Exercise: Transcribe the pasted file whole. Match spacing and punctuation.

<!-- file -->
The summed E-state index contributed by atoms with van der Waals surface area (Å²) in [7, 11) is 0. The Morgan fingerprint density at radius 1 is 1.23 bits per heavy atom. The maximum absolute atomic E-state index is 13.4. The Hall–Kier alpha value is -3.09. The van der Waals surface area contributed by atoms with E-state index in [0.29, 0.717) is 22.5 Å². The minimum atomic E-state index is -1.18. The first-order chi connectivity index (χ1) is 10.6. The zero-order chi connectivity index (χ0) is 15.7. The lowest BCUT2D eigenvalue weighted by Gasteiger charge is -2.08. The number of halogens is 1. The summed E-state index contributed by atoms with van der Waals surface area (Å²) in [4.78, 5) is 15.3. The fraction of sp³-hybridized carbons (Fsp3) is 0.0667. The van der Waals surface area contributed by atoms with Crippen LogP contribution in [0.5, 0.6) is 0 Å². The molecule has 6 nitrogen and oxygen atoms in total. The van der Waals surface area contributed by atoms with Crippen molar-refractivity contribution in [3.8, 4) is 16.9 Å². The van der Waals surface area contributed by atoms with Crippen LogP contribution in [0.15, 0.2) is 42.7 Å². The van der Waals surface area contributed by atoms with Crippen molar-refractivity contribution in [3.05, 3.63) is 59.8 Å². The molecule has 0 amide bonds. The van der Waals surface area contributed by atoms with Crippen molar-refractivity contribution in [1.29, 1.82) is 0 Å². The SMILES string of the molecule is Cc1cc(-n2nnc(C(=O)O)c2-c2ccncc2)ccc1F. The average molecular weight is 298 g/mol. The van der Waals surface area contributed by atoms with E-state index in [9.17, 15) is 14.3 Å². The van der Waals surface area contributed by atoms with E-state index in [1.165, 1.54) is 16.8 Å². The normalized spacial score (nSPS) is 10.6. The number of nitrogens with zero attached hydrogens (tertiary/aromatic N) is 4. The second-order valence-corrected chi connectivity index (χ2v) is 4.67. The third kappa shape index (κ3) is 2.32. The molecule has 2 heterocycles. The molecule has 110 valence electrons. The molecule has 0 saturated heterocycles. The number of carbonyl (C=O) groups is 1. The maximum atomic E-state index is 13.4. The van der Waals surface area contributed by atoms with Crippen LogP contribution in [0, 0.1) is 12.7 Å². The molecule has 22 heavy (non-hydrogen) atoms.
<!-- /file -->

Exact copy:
The summed E-state index contributed by atoms with van der Waals surface area (Å²) in [7, 11) is 0. The Morgan fingerprint density at radius 1 is 1.23 bits per heavy atom. The maximum absolute atomic E-state index is 13.4. The Hall–Kier alpha value is -3.09. The van der Waals surface area contributed by atoms with E-state index in [0.29, 0.717) is 22.5 Å². The minimum atomic E-state index is -1.18. The first-order chi connectivity index (χ1) is 10.6. The zero-order chi connectivity index (χ0) is 15.7. The lowest BCUT2D eigenvalue weighted by Gasteiger charge is -2.08. The number of halogens is 1. The summed E-state index contributed by atoms with van der Waals surface area (Å²) in [4.78, 5) is 15.3. The fraction of sp³-hybridized carbons (Fsp3) is 0.0667. The van der Waals surface area contributed by atoms with Crippen LogP contribution in [0.5, 0.6) is 0 Å². The molecule has 6 nitrogen and oxygen atoms in total. The van der Waals surface area contributed by atoms with Crippen molar-refractivity contribution in [3.8, 4) is 16.9 Å². The van der Waals surface area contributed by atoms with Crippen LogP contribution in [0.15, 0.2) is 42.7 Å². The van der Waals surface area contributed by atoms with Crippen molar-refractivity contribution in [3.05, 3.63) is 59.8 Å². The molecule has 0 amide bonds. The van der Waals surface area contributed by atoms with Crippen molar-refractivity contribution in [1.29, 1.82) is 0 Å². The SMILES string of the molecule is Cc1cc(-n2nnc(C(=O)O)c2-c2ccncc2)ccc1F. The average molecular weight is 298 g/mol. The van der Waals surface area contributed by atoms with E-state index in [9.17, 15) is 14.3 Å². The van der Waals surface area contributed by atoms with E-state index in [1.165, 1.54) is 16.8 Å². The normalized spacial score (nSPS) is 10.6. The number of nitrogens with zero attached hydrogens (tertiary/aromatic N) is 4. The second-order valence-corrected chi connectivity index (χ2v) is 4.67. The third kappa shape index (κ3) is 2.32. The molecule has 2 heterocycles. The molecule has 110 valence electrons. The molecule has 0 saturated heterocycles. The number of carbonyl (C=O) groups is 1. The maximum atomic E-state index is 13.4. The van der Waals surface area contributed by atoms with Crippen LogP contribution in [0, 0.1) is 12.7 Å². The molecule has 22 heavy (non-hydrogen) atoms.